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Streaming plays give big-name actors a chance to give back
From left, Lindsay Mendez, Carra Patterson, Sas Goldberg and Gideon Glick in "Significant Other" at the Laura Pels Theater in New York, May 28, 2015. Jeffrey Richards, who has been working on Broadway for 47 years, is planning to stream a series of starry play readings to keep making art and to raise money for charity during the coronavirus pandemic. Sara Krulwich/The New York Times.

by Michael Paulson

NEW YORK (NYT NEWS SERVICE).- It doesn’t look like Broadway is going to reopen any time soon. So one producer has decided to start making shows online.

Jeffrey Richards, who has been working on Broadway for 47 years, is planning to stream a series of starry play readings, starting Thursday, to keep making art and to raise money for charity.

The “Spotlight on Plays” project is similar to some being undertaken by nonprofits while theaters around the country are shuttered, but it stands out as a venture by a commercial producer active on Broadway.

The one-night events, benefiting the Actors Fund, are to start at 8 p.m. Eastern time on Thursday with “November,” a 2008 David Mamet comedy about an unpopular president seeking reelection, starring John Malkovich and Patti LuPone and directed by Mamet.

It will be followed, May 14, by “Significant Other,” Joshua Harmon’s play about a gay man increasingly uncomfortable with his singleness as his straight friends pair off; the 2017 Broadway cast for that play, led by Gideon Glick, will reunite for the reading, directed again by Trip Cullman.

The third production, on May 21, will be a reading of A.R. Gurney’s “Love Letters,” starring Bryan Cranston and Sally Field and directed by Jerry Zaks.

“This seemed to be something that would keep theater alive in me and, I hope, the many people who watch it,” said Richards, who was the lead producer of two plays — Mamet’s “American Buffalo” and “The Minutes” by Tracy Letts — that were halted before their openings this spring. “I miss Broadway very much, and I hope this will whet people’s appetite to come and see live theater when we return.”

The productions, like much of the streamed theater being offered during the pandemic, will be a hybrid of stage and screen. The shows are not live, but are being rehearsed (once), recorded (with the actors isolated from one another, of course) and edited.

The shows will be free, but only available at the time they stream, on the Actors Fund YouTube channel as well as the Broadway’s Best Shows YouTube and Facebook channels. Viewers will be asked to contribute to the Actors Fund, a nonprofit that helps performing arts professionals, many of whom are now unemployed because of the shutdown not only of theater but also of film and television production.

The Actors Fund, which provides financial assistance, health care, housing and career planning, is facing surging requests for its services at the same time that it had to cancel its annual fundraising gala and a planned “Ragtime” concert fundraiser. The organization has become dependent on virtual fundraising — it has been the beneficiary of an online talk show hosted by Rosie O’Donnell and of a daily interview show, “Stars in the House,” hosted by Seth Rudetsky and James Wesley.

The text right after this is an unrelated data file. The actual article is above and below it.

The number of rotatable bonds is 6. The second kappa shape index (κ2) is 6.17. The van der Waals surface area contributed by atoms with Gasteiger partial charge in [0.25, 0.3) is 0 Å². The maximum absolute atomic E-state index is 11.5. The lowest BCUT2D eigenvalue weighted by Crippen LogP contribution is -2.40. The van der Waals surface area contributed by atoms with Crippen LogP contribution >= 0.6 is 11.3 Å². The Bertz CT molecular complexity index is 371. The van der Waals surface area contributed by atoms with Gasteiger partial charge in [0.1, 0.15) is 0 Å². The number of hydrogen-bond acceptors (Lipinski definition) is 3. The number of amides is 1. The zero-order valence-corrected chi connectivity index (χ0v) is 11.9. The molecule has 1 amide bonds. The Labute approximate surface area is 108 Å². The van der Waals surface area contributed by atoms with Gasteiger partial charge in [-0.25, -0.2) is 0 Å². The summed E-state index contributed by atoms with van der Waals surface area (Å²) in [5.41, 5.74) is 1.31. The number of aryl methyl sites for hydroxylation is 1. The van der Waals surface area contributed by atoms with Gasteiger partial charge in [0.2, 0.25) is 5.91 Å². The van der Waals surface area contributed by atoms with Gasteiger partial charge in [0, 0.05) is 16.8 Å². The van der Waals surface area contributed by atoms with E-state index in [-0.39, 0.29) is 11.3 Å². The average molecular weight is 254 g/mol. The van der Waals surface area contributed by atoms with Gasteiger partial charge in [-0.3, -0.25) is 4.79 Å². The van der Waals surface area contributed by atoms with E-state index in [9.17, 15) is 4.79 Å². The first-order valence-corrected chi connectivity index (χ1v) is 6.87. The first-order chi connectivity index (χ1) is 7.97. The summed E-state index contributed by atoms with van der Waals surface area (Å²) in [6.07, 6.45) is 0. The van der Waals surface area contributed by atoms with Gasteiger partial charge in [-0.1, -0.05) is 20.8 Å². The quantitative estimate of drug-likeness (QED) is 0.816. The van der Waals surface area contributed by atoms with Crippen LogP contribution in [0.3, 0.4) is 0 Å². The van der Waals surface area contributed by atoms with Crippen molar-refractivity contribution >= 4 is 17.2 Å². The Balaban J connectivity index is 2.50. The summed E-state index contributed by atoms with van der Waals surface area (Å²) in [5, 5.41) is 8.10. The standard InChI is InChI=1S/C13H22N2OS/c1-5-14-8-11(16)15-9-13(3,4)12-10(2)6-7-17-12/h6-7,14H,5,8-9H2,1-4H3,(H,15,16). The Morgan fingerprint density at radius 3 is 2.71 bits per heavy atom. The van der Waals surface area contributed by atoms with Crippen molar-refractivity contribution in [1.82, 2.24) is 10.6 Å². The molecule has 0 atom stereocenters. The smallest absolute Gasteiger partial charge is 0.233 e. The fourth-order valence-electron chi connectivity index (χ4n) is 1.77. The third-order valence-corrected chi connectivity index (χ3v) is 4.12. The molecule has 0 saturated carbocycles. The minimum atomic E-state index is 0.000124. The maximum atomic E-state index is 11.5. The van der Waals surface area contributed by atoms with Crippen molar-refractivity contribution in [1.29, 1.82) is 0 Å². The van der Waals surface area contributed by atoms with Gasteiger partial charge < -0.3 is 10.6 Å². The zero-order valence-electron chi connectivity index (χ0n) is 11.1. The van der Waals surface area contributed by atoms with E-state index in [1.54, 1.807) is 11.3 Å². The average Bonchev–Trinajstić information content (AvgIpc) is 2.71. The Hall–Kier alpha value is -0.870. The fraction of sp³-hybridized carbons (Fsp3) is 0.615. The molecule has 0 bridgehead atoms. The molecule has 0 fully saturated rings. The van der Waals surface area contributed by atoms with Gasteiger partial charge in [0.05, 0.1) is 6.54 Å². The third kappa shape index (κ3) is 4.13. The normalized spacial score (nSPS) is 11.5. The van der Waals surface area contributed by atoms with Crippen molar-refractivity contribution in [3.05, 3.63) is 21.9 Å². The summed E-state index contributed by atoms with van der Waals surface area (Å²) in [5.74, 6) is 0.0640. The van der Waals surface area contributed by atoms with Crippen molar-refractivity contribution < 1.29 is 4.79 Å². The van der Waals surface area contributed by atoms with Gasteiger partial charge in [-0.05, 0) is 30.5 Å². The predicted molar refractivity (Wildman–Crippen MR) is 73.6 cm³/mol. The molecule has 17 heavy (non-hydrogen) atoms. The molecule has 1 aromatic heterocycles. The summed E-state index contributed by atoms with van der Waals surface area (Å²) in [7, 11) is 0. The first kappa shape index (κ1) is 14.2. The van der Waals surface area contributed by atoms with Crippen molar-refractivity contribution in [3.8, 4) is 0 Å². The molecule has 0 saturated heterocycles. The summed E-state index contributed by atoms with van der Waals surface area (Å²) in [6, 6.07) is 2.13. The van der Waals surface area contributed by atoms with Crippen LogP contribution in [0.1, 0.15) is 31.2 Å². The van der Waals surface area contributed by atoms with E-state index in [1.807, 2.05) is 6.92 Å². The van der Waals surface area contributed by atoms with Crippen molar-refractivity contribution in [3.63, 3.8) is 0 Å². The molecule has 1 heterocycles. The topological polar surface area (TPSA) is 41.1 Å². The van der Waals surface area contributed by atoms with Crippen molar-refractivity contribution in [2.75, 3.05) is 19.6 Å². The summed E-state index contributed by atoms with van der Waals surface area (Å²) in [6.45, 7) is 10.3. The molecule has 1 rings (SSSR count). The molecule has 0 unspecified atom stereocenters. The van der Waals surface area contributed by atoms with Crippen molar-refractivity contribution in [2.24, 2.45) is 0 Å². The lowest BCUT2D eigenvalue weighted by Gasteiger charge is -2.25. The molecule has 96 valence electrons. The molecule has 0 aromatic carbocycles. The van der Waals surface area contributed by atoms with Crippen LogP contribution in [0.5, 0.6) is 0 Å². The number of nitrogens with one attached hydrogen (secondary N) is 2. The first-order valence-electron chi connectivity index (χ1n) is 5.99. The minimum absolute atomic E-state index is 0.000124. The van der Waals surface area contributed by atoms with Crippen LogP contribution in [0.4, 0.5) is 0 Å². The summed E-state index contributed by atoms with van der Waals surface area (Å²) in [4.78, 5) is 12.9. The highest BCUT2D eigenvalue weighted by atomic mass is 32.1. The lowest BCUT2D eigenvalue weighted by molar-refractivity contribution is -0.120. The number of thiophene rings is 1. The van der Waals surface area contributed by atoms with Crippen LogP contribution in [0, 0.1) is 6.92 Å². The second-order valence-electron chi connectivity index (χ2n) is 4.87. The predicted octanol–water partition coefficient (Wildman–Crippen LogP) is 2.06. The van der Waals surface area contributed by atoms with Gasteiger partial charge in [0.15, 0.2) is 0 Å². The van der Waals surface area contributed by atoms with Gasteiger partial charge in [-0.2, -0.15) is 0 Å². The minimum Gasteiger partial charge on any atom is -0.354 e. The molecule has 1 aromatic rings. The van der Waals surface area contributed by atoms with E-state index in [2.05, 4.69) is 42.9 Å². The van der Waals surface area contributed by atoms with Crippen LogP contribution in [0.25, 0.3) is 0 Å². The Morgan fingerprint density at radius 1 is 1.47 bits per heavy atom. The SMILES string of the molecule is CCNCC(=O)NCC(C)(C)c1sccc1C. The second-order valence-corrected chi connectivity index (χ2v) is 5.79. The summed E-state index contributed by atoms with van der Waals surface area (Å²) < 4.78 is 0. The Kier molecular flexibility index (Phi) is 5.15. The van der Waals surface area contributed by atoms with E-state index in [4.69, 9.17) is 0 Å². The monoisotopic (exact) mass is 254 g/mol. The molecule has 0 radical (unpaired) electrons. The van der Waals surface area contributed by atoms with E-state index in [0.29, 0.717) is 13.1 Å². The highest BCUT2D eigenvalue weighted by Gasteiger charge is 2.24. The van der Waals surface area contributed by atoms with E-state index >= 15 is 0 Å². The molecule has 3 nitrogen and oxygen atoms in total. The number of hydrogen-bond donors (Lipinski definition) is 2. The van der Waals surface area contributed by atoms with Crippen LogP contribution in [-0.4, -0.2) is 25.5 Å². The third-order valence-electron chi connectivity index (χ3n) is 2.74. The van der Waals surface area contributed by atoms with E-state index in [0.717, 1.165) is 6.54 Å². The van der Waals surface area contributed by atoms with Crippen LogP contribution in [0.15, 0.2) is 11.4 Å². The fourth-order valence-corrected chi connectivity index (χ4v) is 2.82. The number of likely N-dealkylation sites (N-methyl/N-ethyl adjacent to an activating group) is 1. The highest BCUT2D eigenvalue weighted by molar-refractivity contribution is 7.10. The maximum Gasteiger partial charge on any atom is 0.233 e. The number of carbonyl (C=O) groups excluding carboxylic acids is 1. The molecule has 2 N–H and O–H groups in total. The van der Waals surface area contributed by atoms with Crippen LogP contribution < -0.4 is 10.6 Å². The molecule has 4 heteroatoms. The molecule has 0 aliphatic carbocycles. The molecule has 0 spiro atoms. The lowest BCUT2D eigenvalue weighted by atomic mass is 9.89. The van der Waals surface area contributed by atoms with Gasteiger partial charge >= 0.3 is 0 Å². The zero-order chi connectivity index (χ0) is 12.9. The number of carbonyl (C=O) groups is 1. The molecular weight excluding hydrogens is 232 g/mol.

“The demand has increased so dramatically because people are not working,” Joseph Benincasa, the organization’s president, said. “We’re doing everything we can to try to figure out how to support our organization when we can’t do in-person fundraising.”

The artists involved — none of whom are being paid — said they were happy to have a way to contribute. “It’s essential, right?” Cranston said. “We see these restrictions in place, and so how do we continue to be creative within these restrictions? Hopefully this will provide a little distraction, a little comfort, and make some money for the Actors Fund.”

LuPone and Malkovich said they had seen the Broadway production of “November” and were intrigued by the opportunity to read the material. “I always love to do a Mamet play,” said LuPone, who has done three on Broadway. But both wondered about the long-term effect of the pandemic on the appetite for live performance. “If people say, ‘I really want to hear Schumann, but I’m too nervous to go sit in a theater with 1,200 people coughing their brains out,’ all bets are off,” Malkovich said.

For Glick and Cullman this is a third crack at “Significant Other,” which they also did off-Broadway. “It’s a project that’s very close to my heart,” Glick said, “and I’m interested in the message of the show, which is somewhat about isolation and alienation. And I was curious about what the process would be like. It’s had so many lives, and here we are, five years later, all together on our computers, doing it again.”

This is Cullman’s third such pandemic project — he also directed benefit readings of Terrence McNally’s “Lips Together, Teeth Apart” and Bess Wohl’s “Barcelona.”

“Everyone that I know who is in the theater is in the same boat,” Cullman said. “What do we do with ourselves in this indeterminate amount of time when we are barred from doing what we do? This is an interesting experiment, and there’s something I appreciate about its rough-hewn nature.”

© 2020 The New York Times Company

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